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In Theory: A ‘Christian rapper’ tops the charts

The third studio album of so-called Christian rapper NF unexpectedly reached the No. 1 spot on the Billboard charts shortly after being released earlier this month, beating the greatest-hits album of the late Tom Petty, a feat called “shocking” in Forbes magazine.

Michigan musician Nate Feuerstein, who performs under the NF moniker, was described on the World Religion News website as a Christian artist who “does not focus on materialism as a topic for songs, refrains from cursing and openly discusses their faith in their lyrics.”

But NF himself balks at the label, despite signing with a Christian label. In an interview earlier this year on the music site Idolator, the musician said, “I talk about my life, I talk about my faith. I talk about positive things that I’ve dealt with that have taught me things, and I talk about negative things that I’m dealing with. I wouldn’t describe myself as [a Christian rapper], but I am a Christian.”

Q. Why would the media be surprised by NF’s rise to the top of the charts? Is the rapper’s openness about his faith a valid marketing tool for the music industry when it’s not the primary focus of his work?


I can’t speak for the shock from Forbes magazine, but I can speak for what society has become. We live in a world of labels. Instead of referring to NF as a singer of rap lyrics, he is a “rapper.” Then when all the stereotypes of rappers become false when referring to NF, it becomes shocking.

Now, regarding his faith, why shouldn’t people with a strong faith base to their life be creative and enter the music profession? Because we have heard the stories, some true, about sex, drugs and rock ‘n’ roll, we think that a clean non-cursing positive song cannot exist in the secular music world. May I remind you that the Psalms and the Song of Songs were written by secular people — two kings by the way? Those two books of the Holy Scriptures are full of life’s trials and tribulations. For example, Psalm 116 (ISR 1998):

1. I love God, because he has heard my voice, my pleas.

2. Because he has inclined his ear to me, and I shall call throughout my days.


3. The cords of death were around me, and the pains of the grave came upon me; I found distress and sorrow.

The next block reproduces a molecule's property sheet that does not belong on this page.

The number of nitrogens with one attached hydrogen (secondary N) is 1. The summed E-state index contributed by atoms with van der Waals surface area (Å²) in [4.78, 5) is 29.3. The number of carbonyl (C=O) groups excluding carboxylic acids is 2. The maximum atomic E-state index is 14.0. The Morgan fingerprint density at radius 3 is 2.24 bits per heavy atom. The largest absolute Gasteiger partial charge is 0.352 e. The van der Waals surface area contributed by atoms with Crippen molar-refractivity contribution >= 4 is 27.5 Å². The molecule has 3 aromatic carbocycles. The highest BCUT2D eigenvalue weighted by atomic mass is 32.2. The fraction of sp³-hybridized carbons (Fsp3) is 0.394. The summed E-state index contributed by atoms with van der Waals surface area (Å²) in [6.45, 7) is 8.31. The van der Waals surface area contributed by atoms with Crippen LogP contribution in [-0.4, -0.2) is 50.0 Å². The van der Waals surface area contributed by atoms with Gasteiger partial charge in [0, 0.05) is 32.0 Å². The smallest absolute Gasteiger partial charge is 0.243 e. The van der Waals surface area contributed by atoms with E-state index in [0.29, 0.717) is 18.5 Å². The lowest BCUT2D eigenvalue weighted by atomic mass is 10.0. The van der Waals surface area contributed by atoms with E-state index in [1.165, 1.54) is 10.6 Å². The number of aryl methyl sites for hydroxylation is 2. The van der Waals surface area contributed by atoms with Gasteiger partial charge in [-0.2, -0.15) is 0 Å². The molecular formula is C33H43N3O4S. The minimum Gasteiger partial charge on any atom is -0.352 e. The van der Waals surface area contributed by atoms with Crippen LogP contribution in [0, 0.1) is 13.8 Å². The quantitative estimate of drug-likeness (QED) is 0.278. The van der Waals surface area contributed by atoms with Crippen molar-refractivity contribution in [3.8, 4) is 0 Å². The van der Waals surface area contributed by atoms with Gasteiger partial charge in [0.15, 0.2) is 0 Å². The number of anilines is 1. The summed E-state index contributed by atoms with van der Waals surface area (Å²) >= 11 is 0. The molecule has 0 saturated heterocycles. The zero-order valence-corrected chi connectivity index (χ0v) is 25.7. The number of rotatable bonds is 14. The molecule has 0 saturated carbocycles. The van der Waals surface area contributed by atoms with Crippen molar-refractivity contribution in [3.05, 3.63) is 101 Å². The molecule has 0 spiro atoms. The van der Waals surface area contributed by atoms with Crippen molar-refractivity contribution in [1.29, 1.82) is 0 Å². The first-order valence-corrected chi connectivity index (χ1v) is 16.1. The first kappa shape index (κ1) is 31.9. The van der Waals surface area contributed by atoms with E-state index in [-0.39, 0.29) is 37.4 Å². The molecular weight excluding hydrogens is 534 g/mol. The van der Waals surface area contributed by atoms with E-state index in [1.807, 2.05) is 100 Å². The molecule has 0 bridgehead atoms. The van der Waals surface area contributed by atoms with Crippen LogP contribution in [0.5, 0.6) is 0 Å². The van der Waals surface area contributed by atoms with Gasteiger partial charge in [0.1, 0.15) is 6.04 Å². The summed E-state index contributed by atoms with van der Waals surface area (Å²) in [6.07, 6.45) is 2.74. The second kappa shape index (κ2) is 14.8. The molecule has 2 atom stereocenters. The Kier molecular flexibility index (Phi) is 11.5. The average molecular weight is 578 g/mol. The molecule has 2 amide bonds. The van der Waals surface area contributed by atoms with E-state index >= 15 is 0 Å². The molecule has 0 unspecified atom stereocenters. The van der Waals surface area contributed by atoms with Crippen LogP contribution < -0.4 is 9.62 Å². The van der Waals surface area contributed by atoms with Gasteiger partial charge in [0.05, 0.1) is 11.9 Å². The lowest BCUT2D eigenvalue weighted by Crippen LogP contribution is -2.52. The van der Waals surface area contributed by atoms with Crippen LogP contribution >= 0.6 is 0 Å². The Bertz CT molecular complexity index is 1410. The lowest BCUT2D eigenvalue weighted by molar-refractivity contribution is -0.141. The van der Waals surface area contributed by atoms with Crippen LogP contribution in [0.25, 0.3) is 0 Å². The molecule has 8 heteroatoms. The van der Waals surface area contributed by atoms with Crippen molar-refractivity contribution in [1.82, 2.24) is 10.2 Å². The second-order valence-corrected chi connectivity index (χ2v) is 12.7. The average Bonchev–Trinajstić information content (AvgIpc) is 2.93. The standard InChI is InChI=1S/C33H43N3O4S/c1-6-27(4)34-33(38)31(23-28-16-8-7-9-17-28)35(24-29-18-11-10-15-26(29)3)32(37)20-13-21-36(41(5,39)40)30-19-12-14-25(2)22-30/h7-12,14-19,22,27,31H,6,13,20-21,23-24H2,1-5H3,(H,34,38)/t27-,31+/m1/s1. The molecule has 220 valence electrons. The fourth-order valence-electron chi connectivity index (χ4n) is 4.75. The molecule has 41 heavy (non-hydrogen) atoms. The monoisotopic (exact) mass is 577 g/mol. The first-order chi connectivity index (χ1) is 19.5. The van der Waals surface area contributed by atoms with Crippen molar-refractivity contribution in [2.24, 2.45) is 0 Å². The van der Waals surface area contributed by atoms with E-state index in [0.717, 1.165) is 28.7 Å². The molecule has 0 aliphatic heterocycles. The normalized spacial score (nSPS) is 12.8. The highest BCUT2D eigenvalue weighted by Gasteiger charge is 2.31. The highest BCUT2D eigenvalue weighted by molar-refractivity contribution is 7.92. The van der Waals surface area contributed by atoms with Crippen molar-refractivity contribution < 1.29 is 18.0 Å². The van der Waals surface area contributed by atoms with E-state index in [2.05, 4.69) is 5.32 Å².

And, Song of Songs 3:7-8

7. Sixty mighty men are around it, of the mighty men of Israel,

8. All of them holding swords, skilled in battle, each one has his sword on his thigh because of fear in the night.

One need not be a believer in God and lose sight of society’s problems. One only needs to be uniquely one’s self.

Rabbi Mark Sobel

Temple Beth Emet of Burbank



NF, who writes deeply personal, forceful raps laid over expertly produced symphonic tracks reminiscent of Coolio (another rapper that found airplay due to his accessibility), is simply an excellent performer who has captured the zeitgeist. His lyrics are not “Christian,” yet they are often “moody” (his words) and angry. Though he doesn’t curse or employ a first-person narrative of violence against women the way fellow Michigander Eminem did, NF resembles his predecessor in his wordplay, Dr. Dre-like beats, and aggression. There has always been room in the pop marketplace for angry young white men. Elvis Costello would agree.

If there is surprise that someone like NF should top the Billboard 200, it may be because NF is not your average Christian artist, like Amy Grant or the late Keith Green. He does not sing songs of praise. It might also be because, unlike soul singers that go gospel (Al Green) or country/rockabilly outlaws that return to church (Johnny Cash and Elvis Presley), a young white rapper simply overwhelms the narrow definition many people have of Christianity. And that’s a shame, because NF’s lyrics reveal him as a searcher who doesn’t have all the answers, and sometimes he’s angry about it. Like we all are.